To connect or not to connect? Floods, fisheries and livelihoods in the Lower Rufiji floodplain lakes, Tanzania
Hamerlynck, O.; Duvail, S.; Vandepitte, L.; Kindinda, K.; Nyingi, D.W.; Paul, J.-L.; Yanda, P.Y.; Mwakalinga, A.B.; Mgaya, Y.D.; Snoeks, J. (2011). To connect or not to connect? Floods, fisheries and livelihoods in the Lower Rufiji floodplain lakes, Tanzania. Hydrol. Sci. J. 56(8): 1436-1451. dx.doi.org/10.1080/02626667.2011.630002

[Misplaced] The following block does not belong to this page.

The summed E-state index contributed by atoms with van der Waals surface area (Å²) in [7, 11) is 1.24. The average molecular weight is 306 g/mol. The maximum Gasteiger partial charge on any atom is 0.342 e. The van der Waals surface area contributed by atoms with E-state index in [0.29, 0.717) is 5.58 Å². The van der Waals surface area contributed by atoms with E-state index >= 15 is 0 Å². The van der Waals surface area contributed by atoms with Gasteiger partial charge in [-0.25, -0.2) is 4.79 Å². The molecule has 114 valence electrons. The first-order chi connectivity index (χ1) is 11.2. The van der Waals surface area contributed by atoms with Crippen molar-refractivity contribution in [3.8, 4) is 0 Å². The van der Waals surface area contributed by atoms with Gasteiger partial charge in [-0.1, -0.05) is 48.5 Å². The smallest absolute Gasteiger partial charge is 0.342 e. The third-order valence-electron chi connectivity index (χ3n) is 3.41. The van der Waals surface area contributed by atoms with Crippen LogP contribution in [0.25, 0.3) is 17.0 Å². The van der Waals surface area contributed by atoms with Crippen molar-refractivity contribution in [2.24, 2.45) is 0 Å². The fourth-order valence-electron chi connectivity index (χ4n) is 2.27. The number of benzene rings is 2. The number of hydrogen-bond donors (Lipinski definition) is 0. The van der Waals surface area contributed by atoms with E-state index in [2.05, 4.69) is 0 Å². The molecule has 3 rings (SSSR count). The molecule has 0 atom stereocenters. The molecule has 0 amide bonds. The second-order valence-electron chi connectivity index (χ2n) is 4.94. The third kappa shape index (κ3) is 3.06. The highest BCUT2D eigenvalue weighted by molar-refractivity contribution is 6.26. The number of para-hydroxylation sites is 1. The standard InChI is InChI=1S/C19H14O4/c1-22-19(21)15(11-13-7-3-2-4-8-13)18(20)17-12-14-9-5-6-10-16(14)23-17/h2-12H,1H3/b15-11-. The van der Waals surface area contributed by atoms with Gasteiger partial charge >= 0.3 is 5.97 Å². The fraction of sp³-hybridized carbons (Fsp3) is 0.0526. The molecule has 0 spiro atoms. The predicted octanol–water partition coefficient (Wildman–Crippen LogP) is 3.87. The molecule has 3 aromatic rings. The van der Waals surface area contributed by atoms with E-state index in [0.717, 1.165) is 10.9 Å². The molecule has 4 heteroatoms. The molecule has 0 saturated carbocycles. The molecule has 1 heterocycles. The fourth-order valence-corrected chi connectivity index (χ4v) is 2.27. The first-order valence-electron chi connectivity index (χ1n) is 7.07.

For seven years, village-based recorders monitored fish catches and water levels in seven floodplain-associated lakes of the Lower Rufiji, Tanzania. The lakes differ in the number of days and volume of inflows from the river, and thus provide a natural experiment to explore the links between catch composition, income per hour of fishing (IPHF) and hydrological connectivity, and to analyse the response of the users. The fishers adapt their fishing mode and equipment to achieve a rather constant IPHF of between 0.2 and 0.8 US$/fisher/hour. In situations of low connectivity, during a series of drought years, the less well-connected lakes lost many species and became a virtual monoculture of Oreochromis urolepis. Only in one extreme case was average fish size significantly reduced, indicating a high fishing pressure. Catch was therefore highly resilient to shifts toward illegal, non-selective and active fishing techniques. Fish diversity and lake productivity were quickly re-established when the larger lakes reconnected. The potential impacts of changes in the flood hydrograph (through dams, increased abstraction or climate/land-use changes) are assessed, and management options discussed.